I would have never imagined that our mother would inherit the same disease as my grandfather. She is the 7th sibling out of 10, what are the odds, right? My mother was diagnosed with Dementia three years ago, at the age of 49. Prior to my mother’s diagnosis, I began to notice big changes in her behavior before my family did. The worst part of all of this, is knowing how it all ends. There is no cure, only the consolation of different test medications to slow down the disease. I never knew that I could experience multitude emotions, in such a short period of time. Some days I feel joy because she is happy. On other days, there’s the guilt, the shame and the wonder how I didn’t see the signs earlier? When I did, why didn’t I act faster? or sooner…Now, I guess we will never know. It is progress at a fast rate and we can’t make it stop, only slow it down with medication.
According to her doctor, my mother has maintained the moderate early stage of the disease for three years now. However, lately it has worsened. Her short-term memory lasts 15 minutes, sometimes a bit more depending on the mood she starts the day in. Her long-term memory comes and goes. On those ‘bad’ days my sisters and I try to talk to her or simply be present until the episode passes. At this stage, she requires reminders to eat and to shower. At least, this is what her caregiver (her husband) tells us. She can still do a few things on her own, however, the list is slowly decreasing.
The one aspect in my mother’s life that we hope to not only maintain, but hopefully increase, is the relationship she has with her family. While spending time with my daughters and my sisters, my mother is at her happiest. The bond between my mother, my sisters and myself has always been strong. By trying to maintained it, we believe it makes the process easier for her and us. We record, write and take pictures of everything. My sisters and I have compiled photographs into albums and soon will hung picture frames around her house. I know that it may not seem like a lot, but it really does help her calm down on ‘bad’ days to see photos.
Photos of my daughters and my mother are found within the albums, it is one of my priorities too, my daughters and her abuela moments to be saved. At a young age, my eldest at two years old, did not understand what was happening to her grandmother. Our way to explain it to her was by using the character Dory from the movie ‘Finding Dory’ as an example. By my daughter watching this movie, she has a greater understanding of what her abuela is going through and it helped make the development of their relationship much easier.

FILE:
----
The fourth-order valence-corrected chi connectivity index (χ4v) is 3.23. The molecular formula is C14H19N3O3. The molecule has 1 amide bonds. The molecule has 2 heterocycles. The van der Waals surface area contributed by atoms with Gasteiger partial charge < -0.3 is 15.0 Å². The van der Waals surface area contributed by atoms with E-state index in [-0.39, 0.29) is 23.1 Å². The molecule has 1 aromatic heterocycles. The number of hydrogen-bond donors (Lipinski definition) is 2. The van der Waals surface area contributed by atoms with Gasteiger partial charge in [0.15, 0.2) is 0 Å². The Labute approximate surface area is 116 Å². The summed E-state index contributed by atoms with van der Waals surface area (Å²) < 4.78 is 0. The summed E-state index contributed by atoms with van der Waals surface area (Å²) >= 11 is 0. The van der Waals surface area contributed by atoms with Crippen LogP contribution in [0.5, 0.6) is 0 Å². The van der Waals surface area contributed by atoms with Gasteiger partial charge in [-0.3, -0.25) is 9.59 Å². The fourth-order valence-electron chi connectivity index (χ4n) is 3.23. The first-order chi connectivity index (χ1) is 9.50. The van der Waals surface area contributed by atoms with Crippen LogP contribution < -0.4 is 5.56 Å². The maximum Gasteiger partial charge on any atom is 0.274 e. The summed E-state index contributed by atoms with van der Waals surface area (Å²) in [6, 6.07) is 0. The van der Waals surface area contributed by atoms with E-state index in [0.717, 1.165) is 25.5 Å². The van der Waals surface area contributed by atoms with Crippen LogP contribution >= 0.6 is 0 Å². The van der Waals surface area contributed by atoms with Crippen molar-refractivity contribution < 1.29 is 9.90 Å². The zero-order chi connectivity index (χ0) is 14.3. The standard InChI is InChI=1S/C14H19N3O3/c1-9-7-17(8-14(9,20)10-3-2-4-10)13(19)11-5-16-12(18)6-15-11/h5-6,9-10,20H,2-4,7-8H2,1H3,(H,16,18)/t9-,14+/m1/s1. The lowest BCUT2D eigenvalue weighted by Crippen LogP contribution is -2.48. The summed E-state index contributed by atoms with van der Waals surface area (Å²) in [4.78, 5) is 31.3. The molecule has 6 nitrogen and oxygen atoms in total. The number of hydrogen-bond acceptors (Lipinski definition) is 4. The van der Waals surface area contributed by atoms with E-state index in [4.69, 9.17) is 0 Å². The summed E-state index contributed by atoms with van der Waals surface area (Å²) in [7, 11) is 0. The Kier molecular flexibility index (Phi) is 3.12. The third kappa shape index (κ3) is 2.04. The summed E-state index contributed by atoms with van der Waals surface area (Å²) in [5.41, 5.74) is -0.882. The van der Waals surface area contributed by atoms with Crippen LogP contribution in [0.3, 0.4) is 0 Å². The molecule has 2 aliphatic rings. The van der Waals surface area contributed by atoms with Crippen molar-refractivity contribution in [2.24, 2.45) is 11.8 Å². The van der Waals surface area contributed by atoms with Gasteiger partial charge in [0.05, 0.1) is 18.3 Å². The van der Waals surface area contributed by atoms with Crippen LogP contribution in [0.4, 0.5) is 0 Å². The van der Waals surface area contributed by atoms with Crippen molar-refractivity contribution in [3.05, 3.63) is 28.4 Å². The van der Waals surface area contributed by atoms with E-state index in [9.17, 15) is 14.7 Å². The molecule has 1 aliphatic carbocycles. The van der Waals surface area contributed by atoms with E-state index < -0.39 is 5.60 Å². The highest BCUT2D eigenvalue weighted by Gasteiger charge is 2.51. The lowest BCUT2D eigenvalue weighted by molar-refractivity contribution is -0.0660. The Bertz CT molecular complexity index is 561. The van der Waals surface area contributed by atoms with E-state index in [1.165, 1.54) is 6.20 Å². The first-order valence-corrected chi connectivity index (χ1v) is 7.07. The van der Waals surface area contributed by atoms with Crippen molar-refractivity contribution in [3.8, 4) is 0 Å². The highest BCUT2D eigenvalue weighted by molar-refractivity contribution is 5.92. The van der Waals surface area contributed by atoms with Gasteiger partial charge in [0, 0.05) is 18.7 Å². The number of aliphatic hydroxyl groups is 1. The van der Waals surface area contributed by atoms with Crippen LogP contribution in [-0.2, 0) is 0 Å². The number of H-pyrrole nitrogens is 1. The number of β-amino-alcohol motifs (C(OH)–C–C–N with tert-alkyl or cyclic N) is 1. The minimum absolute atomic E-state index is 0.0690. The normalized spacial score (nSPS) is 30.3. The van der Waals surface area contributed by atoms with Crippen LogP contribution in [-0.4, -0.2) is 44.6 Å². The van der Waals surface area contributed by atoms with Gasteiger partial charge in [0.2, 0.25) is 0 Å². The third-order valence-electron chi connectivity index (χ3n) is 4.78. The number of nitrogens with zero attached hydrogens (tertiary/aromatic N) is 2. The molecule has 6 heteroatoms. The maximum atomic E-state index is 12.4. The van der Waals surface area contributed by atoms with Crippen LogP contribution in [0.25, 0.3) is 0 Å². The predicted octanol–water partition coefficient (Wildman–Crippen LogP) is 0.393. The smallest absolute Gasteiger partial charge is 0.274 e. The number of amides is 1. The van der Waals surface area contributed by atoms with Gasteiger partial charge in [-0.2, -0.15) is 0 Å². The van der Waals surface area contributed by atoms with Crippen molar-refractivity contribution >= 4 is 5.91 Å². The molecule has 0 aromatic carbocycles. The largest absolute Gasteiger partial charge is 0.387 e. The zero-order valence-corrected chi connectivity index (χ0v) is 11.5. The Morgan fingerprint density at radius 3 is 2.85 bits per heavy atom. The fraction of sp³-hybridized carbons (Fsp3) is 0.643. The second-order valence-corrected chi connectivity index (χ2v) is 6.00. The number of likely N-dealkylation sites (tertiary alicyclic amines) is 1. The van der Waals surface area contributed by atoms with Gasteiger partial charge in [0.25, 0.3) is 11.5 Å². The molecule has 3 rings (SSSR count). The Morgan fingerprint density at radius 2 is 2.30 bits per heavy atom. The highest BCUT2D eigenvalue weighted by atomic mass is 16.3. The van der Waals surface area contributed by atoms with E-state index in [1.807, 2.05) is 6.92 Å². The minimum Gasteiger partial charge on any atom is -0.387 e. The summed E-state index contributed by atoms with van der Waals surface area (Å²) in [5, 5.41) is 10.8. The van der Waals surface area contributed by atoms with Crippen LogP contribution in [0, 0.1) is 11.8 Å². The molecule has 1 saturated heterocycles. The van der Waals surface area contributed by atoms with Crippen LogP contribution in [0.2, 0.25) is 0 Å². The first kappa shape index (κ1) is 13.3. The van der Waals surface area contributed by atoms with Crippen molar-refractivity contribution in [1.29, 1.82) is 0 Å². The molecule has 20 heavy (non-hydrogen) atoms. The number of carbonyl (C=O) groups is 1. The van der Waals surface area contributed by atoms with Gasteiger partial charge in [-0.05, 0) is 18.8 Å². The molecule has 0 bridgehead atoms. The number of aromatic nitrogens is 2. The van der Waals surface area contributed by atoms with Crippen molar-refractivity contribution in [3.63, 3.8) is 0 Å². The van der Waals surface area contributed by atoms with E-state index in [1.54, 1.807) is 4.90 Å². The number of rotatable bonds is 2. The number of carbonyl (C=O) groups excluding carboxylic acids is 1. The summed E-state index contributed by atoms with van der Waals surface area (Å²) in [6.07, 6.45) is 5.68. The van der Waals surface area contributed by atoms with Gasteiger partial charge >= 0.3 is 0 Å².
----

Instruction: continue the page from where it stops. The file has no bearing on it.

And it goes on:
I know that if our lives were reversed that my mother would do the same for us. We used to be very close; she is not only our mom, she was our best friend too. She always encourages us to tell her everything. We still do, which is one of the many reasons, we believe she has held on for this long.
My advice to make it easier for the patient and yourselves: YOU must accept it first, and then accept the new them too. Easier said than done, right? By accepting it first, YOU the caregiver become their positive light in their darkest hours.
By accepting it first, YOU the caregiver become their positive light in their darkest hours.
My mother is different, but not in a bad way to her. For the reason that she inherited this disease at such an early age, we see that she is fighting for every memory that she has left. She adds our pictures and things about us inside my younger sister’s school bag every day. We will never give up on her either, and we make sure she knows that everyday too. Nevertheless, it does take some time to admit and accept it, so taking that time for that helps immensely.
Essentially, all we can do is love and appreciate every moment we have with her. Life really is a gift, and she has been able to hold on, for the past three years; because of her love for us and her life. I feel as those acknowledging who she was, and how she would have wanted to be remembered, is the most important part on this journey. It really is a story that you know does not have a happy ending. I wish with all my heart, especially as a writer myself, to change how the story ends.
At this time, we are on the process of hiring full-time care, in order to keep her at home as much as possible. That’s also the hardest part of this whole mess. Looking at her and knowing that she’s there somewhere and you hope with all your being, “please, mom don’t forget us”.
Angie Olivo is a mother, wife, environmental scientist, writer, Founder & CEO of writersyep.com
She and her sisters (Lucille Olivo & Allison Olivo) have being their mother’s part-time caregivers since before their mother was diagnosed.
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